Finance Minister Yair Lapid vows to quit the government rather than raise taxes, an issue being debated as the government considers the budget for 2015, and says he won’t let the defense budget become a “Turkish bazaar.”
Lapid, who chairs the Yesh Atid party, is not willing to quit the coalition without a fight over the issue, however – and certainly not willing to crash the government over it.
“Elections are not a good thing for the state of Israel,” Lapid said in an interview with the Hebrew-language Ynet site. “I’m not afraid of elections, but they’re not necessary.. “
Nevertheless, he said, “I will quit the government rather than raise taxes. I ran with this for office and I said I won’t let it get to a situation in which every time there’s a problem, the government milks the public for all it has.”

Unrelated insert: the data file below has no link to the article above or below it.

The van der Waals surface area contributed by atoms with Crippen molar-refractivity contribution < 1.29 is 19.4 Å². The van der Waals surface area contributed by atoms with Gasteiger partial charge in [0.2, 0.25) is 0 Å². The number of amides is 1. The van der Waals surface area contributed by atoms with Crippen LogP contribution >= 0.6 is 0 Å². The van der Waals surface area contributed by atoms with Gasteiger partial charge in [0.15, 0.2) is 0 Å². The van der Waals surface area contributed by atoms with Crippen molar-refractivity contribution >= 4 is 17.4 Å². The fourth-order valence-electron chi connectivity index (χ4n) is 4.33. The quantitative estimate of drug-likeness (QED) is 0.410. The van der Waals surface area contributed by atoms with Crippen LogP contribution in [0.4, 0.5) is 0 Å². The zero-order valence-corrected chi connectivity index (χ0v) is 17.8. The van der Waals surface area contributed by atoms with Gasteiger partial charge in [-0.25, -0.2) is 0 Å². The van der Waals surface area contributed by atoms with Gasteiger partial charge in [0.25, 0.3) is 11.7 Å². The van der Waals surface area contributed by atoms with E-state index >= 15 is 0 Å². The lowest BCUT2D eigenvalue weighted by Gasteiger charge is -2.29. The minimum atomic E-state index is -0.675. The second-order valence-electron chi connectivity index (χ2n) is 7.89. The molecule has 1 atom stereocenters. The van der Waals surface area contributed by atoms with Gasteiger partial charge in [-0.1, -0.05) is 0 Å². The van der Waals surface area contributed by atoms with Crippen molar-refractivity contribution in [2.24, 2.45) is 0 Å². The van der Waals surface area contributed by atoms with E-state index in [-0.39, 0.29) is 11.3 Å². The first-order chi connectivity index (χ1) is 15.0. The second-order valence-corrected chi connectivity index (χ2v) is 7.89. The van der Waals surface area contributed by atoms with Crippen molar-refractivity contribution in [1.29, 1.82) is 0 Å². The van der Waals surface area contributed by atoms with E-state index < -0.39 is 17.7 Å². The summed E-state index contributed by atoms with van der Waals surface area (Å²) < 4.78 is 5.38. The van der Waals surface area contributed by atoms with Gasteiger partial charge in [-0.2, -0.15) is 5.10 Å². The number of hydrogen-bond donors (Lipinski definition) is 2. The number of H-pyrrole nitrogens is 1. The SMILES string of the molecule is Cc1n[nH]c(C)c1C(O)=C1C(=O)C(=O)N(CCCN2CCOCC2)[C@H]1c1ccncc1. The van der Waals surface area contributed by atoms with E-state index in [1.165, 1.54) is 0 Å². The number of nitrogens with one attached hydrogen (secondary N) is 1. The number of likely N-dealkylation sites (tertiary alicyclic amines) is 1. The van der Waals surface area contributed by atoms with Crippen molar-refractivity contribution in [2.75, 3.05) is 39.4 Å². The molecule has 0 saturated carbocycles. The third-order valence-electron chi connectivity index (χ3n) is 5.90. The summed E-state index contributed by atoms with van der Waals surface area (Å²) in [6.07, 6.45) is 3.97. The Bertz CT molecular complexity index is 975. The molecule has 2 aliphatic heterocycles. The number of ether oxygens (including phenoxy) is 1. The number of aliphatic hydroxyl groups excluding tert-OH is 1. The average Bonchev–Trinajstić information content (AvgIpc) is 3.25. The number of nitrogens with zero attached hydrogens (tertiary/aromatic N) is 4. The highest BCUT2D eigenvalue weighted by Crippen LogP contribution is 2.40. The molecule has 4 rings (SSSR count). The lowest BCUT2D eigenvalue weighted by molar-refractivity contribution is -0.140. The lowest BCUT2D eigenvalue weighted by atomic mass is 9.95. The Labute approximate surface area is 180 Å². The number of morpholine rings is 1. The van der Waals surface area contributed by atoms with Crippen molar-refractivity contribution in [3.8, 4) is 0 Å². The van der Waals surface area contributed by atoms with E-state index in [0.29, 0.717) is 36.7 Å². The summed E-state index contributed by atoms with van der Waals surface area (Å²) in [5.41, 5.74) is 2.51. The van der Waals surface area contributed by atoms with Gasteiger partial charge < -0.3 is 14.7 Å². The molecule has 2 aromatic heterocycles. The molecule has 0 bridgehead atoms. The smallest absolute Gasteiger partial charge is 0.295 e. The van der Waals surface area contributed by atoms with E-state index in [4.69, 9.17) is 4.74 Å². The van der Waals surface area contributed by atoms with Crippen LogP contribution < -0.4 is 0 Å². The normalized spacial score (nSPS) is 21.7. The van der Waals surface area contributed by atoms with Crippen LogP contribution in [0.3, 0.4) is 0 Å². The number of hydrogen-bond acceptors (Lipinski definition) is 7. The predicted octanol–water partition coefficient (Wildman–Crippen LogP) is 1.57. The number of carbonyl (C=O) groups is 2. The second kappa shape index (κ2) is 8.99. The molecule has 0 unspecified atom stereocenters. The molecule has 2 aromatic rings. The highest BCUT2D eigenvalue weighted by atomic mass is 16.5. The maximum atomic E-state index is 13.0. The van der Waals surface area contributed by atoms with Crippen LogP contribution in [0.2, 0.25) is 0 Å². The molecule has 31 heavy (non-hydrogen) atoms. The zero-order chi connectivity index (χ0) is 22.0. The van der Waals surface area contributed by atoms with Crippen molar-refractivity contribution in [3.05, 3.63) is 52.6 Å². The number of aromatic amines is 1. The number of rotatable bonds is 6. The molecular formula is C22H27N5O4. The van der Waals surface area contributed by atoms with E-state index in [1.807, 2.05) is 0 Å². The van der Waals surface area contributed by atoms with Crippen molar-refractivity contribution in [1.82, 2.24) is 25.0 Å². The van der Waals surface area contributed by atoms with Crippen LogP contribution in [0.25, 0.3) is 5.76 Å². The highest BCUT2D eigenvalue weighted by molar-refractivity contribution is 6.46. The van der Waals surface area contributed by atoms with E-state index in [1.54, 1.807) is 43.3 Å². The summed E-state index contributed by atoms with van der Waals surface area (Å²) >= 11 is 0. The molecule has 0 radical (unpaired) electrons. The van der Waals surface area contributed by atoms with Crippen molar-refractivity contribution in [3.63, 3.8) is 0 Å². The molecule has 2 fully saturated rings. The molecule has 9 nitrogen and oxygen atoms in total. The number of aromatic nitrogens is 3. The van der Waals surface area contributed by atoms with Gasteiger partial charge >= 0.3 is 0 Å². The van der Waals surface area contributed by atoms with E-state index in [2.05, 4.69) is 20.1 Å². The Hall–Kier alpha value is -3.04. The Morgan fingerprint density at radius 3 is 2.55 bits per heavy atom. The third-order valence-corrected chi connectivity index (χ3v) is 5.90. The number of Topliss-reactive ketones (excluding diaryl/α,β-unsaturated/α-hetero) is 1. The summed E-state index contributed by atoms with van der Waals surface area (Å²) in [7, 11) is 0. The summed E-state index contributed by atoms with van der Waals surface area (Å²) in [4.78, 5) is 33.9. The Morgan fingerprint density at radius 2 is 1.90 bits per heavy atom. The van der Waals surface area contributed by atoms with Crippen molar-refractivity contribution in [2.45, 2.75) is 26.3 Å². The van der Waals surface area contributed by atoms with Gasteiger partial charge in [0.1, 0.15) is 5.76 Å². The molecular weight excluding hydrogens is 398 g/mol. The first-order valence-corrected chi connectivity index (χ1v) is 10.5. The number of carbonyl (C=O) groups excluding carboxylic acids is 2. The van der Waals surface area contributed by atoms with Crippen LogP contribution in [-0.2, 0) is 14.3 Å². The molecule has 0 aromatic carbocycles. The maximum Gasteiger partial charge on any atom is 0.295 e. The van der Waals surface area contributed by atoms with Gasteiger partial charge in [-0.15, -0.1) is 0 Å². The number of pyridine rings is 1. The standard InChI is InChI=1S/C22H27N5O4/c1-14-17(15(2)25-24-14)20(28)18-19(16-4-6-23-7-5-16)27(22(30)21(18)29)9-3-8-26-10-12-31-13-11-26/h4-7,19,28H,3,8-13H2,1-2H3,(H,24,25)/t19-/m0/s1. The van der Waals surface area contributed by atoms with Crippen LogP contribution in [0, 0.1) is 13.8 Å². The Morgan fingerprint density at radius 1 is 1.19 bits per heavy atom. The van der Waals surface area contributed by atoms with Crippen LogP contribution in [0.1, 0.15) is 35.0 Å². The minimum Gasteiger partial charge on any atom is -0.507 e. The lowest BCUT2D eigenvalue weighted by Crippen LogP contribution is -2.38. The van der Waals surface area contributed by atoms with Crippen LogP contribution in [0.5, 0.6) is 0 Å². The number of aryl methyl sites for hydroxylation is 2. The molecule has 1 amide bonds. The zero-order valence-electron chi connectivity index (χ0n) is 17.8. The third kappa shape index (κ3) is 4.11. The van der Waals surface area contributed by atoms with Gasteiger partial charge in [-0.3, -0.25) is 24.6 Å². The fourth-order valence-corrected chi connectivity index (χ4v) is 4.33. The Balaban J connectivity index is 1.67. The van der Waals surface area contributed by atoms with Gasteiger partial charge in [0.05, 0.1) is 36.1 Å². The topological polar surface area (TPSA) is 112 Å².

At the end of the day, however, it doesn’t seem as though there will be a real problem in getting a budget passed. The kind of wrangling going on over the issue is the same kind of debate that is seen every time a budget comes up for discussion, Lapid said.
“It does not seem to me to be very different to the kind of conduct we’ve seen before every budget passing. I’ve been through a hard budget already with all of the pressures it involved. There are always pressures being put on the finance minister.”
Pressure is one thing, Lapid said, and he understands the defense ministry needs more money to be able to deal with the expenses of this summer’s counter terror Operation Protective Edge. There must also be a budget to pay for defense against other enemies, and to deal with the issue of possible return shelling and rocket attacks, and terrorists rebuilding tunnels in Gaza.
Yes, he acknowledged, “We need money for that. But I won’t let it turn into a Turkish bazaar. I want to give you all the money we have, but I can’t give you money we don’t.”Hana Levi Julian